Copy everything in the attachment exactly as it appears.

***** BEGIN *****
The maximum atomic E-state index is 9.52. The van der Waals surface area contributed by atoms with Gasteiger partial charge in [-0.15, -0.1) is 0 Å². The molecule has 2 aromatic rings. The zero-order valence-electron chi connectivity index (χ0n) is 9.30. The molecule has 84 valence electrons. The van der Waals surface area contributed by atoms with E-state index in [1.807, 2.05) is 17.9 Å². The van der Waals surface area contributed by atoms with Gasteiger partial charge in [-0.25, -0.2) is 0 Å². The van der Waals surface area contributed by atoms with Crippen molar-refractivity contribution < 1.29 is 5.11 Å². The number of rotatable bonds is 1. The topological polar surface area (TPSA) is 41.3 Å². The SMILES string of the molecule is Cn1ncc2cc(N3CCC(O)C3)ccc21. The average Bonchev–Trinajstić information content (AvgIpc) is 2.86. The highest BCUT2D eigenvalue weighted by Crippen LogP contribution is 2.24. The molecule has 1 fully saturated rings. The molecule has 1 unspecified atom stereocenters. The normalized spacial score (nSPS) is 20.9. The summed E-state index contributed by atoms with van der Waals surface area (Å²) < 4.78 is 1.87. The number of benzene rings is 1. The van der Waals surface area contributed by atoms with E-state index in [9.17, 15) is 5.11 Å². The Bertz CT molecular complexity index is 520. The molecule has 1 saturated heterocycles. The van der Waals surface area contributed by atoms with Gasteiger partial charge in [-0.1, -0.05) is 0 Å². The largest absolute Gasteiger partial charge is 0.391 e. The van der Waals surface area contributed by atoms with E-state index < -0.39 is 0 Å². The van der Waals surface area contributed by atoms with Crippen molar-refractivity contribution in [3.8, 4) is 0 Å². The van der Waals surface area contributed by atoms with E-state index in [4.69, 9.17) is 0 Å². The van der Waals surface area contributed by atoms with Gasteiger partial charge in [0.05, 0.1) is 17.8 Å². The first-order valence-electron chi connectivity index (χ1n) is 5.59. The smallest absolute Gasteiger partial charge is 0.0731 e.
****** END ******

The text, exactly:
The maximum atomic E-state index is 9.52. The van der Waals surface area contributed by atoms with Gasteiger partial charge in [-0.15, -0.1) is 0 Å². The molecule has 2 aromatic rings. The zero-order valence-electron chi connectivity index (χ0n) is 9.30. The molecule has 84 valence electrons. The van der Waals surface area contributed by atoms with E-state index in [1.807, 2.05) is 17.9 Å². The van der Waals surface area contributed by atoms with Gasteiger partial charge in [-0.25, -0.2) is 0 Å². The van der Waals surface area contributed by atoms with Crippen molar-refractivity contribution < 1.29 is 5.11 Å². The number of rotatable bonds is 1. The topological polar surface area (TPSA) is 41.3 Å². The SMILES string of the molecule is Cn1ncc2cc(N3CCC(O)C3)ccc21. The average Bonchev–Trinajstić information content (AvgIpc) is 2.86. The highest BCUT2D eigenvalue weighted by Crippen LogP contribution is 2.24. The molecule has 1 fully saturated rings. The molecule has 1 unspecified atom stereocenters. The normalized spacial score (nSPS) is 20.9. The summed E-state index contributed by atoms with van der Waals surface area (Å²) < 4.78 is 1.87. The number of benzene rings is 1. The van der Waals surface area contributed by atoms with E-state index in [9.17, 15) is 5.11 Å². The Bertz CT molecular complexity index is 520. The molecule has 1 saturated heterocycles. The van der Waals surface area contributed by atoms with Gasteiger partial charge in [-0.1, -0.05) is 0 Å². The largest absolute Gasteiger partial charge is 0.391 e. The van der Waals surface area contributed by atoms with E-state index < -0.39 is 0 Å². The van der Waals surface area contributed by atoms with Crippen molar-refractivity contribution in [3.8, 4) is 0 Å². The van der Waals surface area contributed by atoms with E-state index in [4.69, 9.17) is 0 Å². The van der Waals surface area contributed by atoms with Gasteiger partial charge in [0.05, 0.1) is 17.8 Å². The first-order valence-electron chi connectivity index (χ1n) is 5.59. The smallest absolute Gasteiger partial charge is 0.0731 e.